• reflective nostalgia as 'antidote' to traumatic memory
  • the memory-productive vs. the memory-reflexive film (Astrid Erll)
  • restorative vs. reflective nostalgia (Boym)
  • from Holocaust studies to trauma theory (Caruth)
  • from trauma theory to affect (Leys)
  • from 'nostalgia film' to the transnational 'nostalgic memory film' (Cook)
  • nostalgia in/and the 'heritage film' (Andrew Higson)
  • melodrama, memory, affect
  • Deleuze, the affection image, melodrama
  • the affection image and classical film style
  • the affection image and art cinema?
  • post-cinematic affect and memory (Shaviro)
  • post-affective cinema and memory
  • trauma and the possibility of (visual) representation
  • the 'universalization of trauma' and postmemorial 'affiliative' affect in the film viewer-as-victim (Richard Crownshaw)
  • second-order trauma (as negative correlative of postmemory)
  • the psychology and/or neuroscience of memory and cinematic viewing.

Dr. Russell J. A. Kilbourn
Guest Editor

Manuscript Submission Information

Manuscripts should be submitted online at www.mdpi.com by registering and logging in to this website. Once you are registered, click here to go to the submission form. Manuscripts can be submitted until the deadline. All papers will be peer-reviewed. Accepted papers will be published continuously in the journal (as soon as accepted) and will be listed together on the special issue website. Research articles, review articles as well as short communications are invited. For planned papers, a title and short abstract (about 100 words) can be sent to the Editorial Office for announcement on this website.

Submitted manuscripts should not have been published previously, nor be under consideration for publication elsewhere (except conference proceedings papers). All manuscripts are thoroughly refereed through a double-blind peer-review process. A guide for authors and other relevant information for submission of manuscripts is available on the Instructions for Authors page. Arts is an international peer-reviewed open access quarterly journal published by MDPI.

Please visit the Instructions for Authors page before submitting a manuscript. The Article Processing Charge (APC) for publication in this open access journal is 1200 CHF (Swiss Francs). Submitted papers should be well formatted and use good English. Authors may use MDPI's English editing service prior to publication or during author revisions.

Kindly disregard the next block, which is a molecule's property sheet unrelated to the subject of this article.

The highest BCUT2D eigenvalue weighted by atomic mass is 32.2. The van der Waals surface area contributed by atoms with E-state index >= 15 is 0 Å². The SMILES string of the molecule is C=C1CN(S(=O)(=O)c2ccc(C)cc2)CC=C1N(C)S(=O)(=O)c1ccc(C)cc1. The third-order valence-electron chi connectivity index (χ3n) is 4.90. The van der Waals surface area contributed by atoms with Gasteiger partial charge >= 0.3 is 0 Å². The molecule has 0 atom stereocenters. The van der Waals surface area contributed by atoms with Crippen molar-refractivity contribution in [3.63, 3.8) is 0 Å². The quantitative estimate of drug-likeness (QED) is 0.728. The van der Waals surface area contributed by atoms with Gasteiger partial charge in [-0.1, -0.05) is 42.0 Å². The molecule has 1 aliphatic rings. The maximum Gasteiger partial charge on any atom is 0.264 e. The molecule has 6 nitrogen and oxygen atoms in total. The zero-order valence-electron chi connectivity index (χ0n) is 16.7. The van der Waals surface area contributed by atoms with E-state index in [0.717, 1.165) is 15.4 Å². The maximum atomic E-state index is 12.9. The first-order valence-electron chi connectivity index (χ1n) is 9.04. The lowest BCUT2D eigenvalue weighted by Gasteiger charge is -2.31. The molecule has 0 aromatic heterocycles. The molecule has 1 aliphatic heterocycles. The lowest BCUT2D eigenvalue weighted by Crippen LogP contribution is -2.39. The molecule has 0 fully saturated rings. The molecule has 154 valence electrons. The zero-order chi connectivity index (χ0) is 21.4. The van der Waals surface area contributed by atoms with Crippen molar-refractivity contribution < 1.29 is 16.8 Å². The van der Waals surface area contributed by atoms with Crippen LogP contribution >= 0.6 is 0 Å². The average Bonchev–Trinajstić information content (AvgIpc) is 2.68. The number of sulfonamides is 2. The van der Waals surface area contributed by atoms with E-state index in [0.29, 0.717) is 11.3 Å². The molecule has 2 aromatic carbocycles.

Keywords

  • memory and film
  • affect and film
  • nostalgia in/and film
  • trauma in/and film
  • melodrama, memory, affect
  • melancholia, memory, affect
  • postmemory in/and film
  • Deleuze and the affection image
  • post-cinematic affect and memory
  • post-affective cinema and memory
  • trauma and (the possibility of) representation
  • second-order trauma (as negative correlative of postmemory)

Published Papers (6 papers)

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Research

Article
Retro Aesthetics, Affect, and Nostalgia Effects in Recent US-American Cinema: The Cases of La La Land (2016) and The Shape of Water (2017)
Arts 2019, 8(3), 87; https://doi.org/10.3390/arts8030087 - 09 Jul 2019
Viewed by 2700
Abstract
Nostalgia and retro are phenomena of modernism and modernization that are currently booming. This goes for political decision-making processes as much as for popular culture where retro aesthetics is the dominant mode of design: Both appear driven by ‘longings for a time that [...] Read more.
Nostalgia and retro are phenomena of modernism and modernization that are currently booming. This goes for political decision-making processes as much as for popular culture where retro aesthetics is the dominant mode of design: Both appear driven by ‘longings for a time that never was.’ While research on nostalgia and retro abound, nostalgia still remains a vague and undertheorized concept seemingly identical with retro. Engaging the ways in which Damien Chazelle’s 2016 movie La La Land and Guillermo del Toro’s The Shape of Water of 2017 produce and interrogate affects, this essay shows how film allows us to make distinctions that the proliferating research on nostalgia and retro often fail to deliver. As we zoom in on how both films reference iconic moments in film history, it becomes evident that retro aesthetics operates in distinctively diverse manners. While La La Land interrogates cinema’s “nostalgia for nostalgia”, The Shape of Water reclaims nostalgia as a mode of social bonding. In this way, both movies foreground how the dynamics of nostalgia, at best, moves forward, not back. Film studies, in turn, can shed considerable light on how both nostalgia and retro work—and why they sell so well. Full article